Intra-Asian volumes provide an insight into how volumes out of Asia will develop, with lower volumes already putting pressure on freight rates on the major routes. The overall CCFI fell to its lowest level of the year with a reading of 776.9 on 18 October 2019, although by 8 November it had risen to 808.93.The sub-indexes covering Europe, as well as both the East and West US coasts, where the usual peak season has failed to materialise, have performed particulary poorly.
Note: The Shanghai Containerised Freight Index (SCFI) shows the fluctuation of spot freight rates for containerised exports out of Shanghai and is reported in USD/TEU. The China Containerised Freight Index (CCFI)is an index which reflects the overall freight level, rather than just spot rates and covers a broader range of ports.
On these routes, both the CCFI and SCFI are down from where they were at the same time last year, when they were buoyed by the frontloading ahead of the tariffs. As evidenced by the falling inventory/sales ratio in the US (see macroeconomics section), retailers there have not been stockpiling to the same extent as they usually do in the lead-up to the Christmas period, causing volumes and freight rates to disappoint.
Despite slowing growth and lower freight rates, charter rates for container ships, especially the largest vessel sizes, remain elevated. This is partly due to these larger ships leaving the market for scrubber retrofits. Rates for an 8,500 TEU vessel have been standing at USD 30,000 per day for the past 11 weeks. This is a sign of weakness, as it indicates that demand has stalled; BIMCO expects to see lower charter rates in the coming months. Charter rates for a 6,500 TEU vessel, after five weeks at USD 26,000 per day, have already fallen slightly, standing at USD 25,000 per day on 8 November 2019. Charter rates for smaller vessel sizes remain more subdued.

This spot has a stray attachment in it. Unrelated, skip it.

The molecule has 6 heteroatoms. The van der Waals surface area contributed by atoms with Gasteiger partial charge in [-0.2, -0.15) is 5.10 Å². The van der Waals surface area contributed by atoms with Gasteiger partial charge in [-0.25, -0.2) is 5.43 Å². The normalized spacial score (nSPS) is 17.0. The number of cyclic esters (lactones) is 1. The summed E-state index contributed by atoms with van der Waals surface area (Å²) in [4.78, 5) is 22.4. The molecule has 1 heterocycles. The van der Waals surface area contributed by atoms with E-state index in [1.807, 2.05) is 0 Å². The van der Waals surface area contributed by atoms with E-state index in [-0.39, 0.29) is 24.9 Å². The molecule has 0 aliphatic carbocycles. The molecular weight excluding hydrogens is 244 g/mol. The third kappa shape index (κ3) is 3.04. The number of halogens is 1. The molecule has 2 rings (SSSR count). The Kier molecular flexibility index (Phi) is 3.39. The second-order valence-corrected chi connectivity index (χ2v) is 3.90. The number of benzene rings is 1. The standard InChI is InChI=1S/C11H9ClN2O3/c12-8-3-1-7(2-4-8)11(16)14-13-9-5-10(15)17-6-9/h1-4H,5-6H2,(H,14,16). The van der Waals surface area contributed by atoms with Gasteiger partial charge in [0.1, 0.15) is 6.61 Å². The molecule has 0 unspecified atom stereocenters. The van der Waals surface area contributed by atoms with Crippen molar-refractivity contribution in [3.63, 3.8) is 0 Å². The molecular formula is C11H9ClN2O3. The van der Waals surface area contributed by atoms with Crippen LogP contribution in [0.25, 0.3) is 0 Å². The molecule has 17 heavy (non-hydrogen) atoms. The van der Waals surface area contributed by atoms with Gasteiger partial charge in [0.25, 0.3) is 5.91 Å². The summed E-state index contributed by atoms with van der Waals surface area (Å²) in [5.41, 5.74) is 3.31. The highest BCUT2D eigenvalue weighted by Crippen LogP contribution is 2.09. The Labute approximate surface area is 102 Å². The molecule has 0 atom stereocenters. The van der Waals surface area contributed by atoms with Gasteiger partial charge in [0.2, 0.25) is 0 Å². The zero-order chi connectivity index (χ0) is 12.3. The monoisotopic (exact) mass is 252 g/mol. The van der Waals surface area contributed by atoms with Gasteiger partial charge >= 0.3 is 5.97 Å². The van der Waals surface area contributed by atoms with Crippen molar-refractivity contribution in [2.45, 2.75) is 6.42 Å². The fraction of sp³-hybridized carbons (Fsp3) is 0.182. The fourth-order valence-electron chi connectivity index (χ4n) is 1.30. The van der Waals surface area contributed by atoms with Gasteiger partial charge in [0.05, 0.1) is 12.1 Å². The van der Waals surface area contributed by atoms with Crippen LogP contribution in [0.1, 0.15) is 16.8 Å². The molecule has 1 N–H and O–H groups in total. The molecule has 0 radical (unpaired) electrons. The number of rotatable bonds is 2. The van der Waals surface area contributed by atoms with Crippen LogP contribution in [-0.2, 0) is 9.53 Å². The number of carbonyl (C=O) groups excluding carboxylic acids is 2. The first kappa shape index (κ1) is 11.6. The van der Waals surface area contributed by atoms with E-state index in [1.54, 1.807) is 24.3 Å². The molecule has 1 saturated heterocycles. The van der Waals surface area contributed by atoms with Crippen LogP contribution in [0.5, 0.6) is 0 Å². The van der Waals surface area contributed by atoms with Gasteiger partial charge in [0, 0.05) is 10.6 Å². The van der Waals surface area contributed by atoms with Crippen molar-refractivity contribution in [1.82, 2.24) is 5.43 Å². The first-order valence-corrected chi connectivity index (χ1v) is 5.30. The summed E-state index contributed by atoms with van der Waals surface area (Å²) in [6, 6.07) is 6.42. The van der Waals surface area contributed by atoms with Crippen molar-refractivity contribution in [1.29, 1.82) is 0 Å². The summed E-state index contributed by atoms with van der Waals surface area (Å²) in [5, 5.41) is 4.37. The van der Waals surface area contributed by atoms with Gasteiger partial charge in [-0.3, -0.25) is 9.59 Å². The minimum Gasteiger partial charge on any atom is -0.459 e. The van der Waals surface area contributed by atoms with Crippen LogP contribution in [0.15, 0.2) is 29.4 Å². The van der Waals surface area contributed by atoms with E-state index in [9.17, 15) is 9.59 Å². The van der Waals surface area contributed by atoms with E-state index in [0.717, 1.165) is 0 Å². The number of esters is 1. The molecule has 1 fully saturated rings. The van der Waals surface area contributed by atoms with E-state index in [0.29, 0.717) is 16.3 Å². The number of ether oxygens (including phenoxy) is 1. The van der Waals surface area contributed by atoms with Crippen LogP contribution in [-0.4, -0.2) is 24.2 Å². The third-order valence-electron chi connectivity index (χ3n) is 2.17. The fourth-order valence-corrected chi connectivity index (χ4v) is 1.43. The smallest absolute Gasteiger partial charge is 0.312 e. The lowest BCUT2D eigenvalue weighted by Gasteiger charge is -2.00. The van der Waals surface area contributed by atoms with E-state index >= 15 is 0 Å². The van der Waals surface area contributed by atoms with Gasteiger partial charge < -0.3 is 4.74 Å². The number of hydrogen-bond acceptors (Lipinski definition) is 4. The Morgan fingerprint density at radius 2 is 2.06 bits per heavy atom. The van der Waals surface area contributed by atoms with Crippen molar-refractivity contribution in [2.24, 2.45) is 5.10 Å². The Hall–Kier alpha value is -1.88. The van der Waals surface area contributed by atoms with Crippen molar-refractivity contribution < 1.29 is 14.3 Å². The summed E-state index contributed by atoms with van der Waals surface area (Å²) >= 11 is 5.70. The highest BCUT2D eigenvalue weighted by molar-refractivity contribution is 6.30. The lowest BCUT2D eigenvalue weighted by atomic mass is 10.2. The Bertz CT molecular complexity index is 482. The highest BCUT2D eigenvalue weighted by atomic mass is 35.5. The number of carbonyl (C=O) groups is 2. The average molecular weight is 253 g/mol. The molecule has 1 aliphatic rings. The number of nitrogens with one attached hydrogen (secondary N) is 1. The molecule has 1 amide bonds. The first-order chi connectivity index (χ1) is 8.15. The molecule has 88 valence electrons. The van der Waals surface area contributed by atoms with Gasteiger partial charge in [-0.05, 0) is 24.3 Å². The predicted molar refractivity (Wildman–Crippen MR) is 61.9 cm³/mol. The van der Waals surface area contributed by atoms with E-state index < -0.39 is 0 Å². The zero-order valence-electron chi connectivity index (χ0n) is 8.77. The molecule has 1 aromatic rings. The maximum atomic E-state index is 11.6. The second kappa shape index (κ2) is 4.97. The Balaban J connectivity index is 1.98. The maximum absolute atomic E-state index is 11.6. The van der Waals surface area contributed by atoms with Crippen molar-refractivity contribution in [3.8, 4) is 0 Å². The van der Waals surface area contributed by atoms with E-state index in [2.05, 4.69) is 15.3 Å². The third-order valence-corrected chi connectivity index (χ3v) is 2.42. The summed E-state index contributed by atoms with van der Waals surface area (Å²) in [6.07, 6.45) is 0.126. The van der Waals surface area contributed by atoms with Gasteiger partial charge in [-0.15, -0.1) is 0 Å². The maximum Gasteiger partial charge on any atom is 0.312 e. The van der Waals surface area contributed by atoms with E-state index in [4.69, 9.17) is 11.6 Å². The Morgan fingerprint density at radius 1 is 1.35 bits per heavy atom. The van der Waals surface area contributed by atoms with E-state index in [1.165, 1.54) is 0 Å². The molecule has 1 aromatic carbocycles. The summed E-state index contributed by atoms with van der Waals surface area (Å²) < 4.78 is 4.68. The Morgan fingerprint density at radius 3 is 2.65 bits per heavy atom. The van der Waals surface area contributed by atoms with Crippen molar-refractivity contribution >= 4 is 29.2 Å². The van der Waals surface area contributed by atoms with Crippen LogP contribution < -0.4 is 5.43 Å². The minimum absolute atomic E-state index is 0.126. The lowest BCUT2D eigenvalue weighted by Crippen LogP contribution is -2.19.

Fleet growth in container shipping has also slowed in recent years, although not as fast as the slowdown in global container shipping demand, meaning that the fundamental balance of the market has continued to worsen, to the detriment of freight rates and shipowners operating in this sector.